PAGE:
As part of the Sharing Heritage side of the Invisible Boundaries Project, on the 11th February 2016 we went to the Derby Local Studies and Family History Library to carry out a Research and Find the Fact session. We had a chance to go through old documents, books and newspapers and discover interesting facts and news about the Arboretum Park.
It was a journey back to the past, a chance to discover what the society was like years back and also a way to find out how the park changed over the time. The past cannot be ignored because it influences the present. A people’s shared past is part of their shared culture. It is what makes them unique, making them who they are.
One of the participants came across an interesting article on the Derby Evening Telegraph dated September 1990. The article was about the 150th anniversary of the Arboretum Park. Dozens of events were held at the park and the opening event was such a success that more than 25.000 people attended and the town council declared a 3 day holiday (Source: Derby Evening Telegraph, September 19th to September 29th, 1990).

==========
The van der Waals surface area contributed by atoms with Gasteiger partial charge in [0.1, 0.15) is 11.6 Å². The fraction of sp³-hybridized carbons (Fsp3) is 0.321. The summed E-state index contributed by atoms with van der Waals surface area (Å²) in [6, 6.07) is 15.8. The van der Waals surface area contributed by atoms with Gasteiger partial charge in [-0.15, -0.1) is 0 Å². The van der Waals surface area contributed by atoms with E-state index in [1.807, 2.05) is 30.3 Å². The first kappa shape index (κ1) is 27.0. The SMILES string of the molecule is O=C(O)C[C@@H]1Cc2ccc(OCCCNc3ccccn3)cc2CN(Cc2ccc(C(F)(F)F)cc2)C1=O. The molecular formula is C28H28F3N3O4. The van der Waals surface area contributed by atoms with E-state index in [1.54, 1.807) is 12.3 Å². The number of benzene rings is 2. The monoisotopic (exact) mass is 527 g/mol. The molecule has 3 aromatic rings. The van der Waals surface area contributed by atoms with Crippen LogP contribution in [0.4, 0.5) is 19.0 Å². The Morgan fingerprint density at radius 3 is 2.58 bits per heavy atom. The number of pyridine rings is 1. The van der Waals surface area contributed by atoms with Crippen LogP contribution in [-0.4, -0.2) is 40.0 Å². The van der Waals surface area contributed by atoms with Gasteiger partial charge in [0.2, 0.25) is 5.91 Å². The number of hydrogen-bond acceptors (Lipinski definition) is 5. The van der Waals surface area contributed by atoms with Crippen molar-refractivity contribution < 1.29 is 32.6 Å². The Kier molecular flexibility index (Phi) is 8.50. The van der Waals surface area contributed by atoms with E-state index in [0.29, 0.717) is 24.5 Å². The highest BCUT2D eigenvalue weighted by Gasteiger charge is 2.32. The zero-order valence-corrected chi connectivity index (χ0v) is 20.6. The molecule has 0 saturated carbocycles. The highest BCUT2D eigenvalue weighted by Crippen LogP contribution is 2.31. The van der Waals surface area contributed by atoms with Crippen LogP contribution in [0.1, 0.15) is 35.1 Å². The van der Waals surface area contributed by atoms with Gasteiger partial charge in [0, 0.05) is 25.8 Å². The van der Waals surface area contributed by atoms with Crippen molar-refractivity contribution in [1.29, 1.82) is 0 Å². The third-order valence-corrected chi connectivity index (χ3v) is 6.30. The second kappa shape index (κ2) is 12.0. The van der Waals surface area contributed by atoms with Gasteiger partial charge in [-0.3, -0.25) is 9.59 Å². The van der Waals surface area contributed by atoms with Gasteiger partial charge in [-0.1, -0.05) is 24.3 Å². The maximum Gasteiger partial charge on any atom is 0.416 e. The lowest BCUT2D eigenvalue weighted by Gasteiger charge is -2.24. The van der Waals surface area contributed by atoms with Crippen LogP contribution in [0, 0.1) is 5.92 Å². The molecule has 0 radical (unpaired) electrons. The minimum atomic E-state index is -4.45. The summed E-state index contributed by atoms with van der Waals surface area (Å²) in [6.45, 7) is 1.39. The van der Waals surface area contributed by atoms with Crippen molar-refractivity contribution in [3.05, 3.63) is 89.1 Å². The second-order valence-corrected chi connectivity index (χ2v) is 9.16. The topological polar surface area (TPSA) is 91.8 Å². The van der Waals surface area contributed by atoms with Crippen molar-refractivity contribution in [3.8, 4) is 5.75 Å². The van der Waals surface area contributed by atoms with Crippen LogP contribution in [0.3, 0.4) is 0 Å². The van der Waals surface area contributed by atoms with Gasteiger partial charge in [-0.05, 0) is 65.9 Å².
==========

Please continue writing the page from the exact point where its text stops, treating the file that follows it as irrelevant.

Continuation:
It was interesting to see how the Arboretum Park was celebrated in the past and how many similarities we found with the recent celebration of the park through the 175th Anniversary event and the Invisible Boundaries Project launch held at the Orangery in the Arboretum Park on Friday, 7th August 2015.
The theme in both the celebration events was the concept of being good neighbours, the idea of neighbourhood and giving back to the community. Both the events underlined the importance of the Arboretum to the people of Derby and nearby. This was also Joseph Strutt’s main objective: he wanted to offer a public garden and a place of recreation as a special thank you for the people of Derby and the surrounding neighbourhood.
There are so many fascinating facts surrounding the Arboretum and with the Invisible Boundaries project we want to give people a chance to learn and share their knowledge about this wonderful heritage we have in Derby.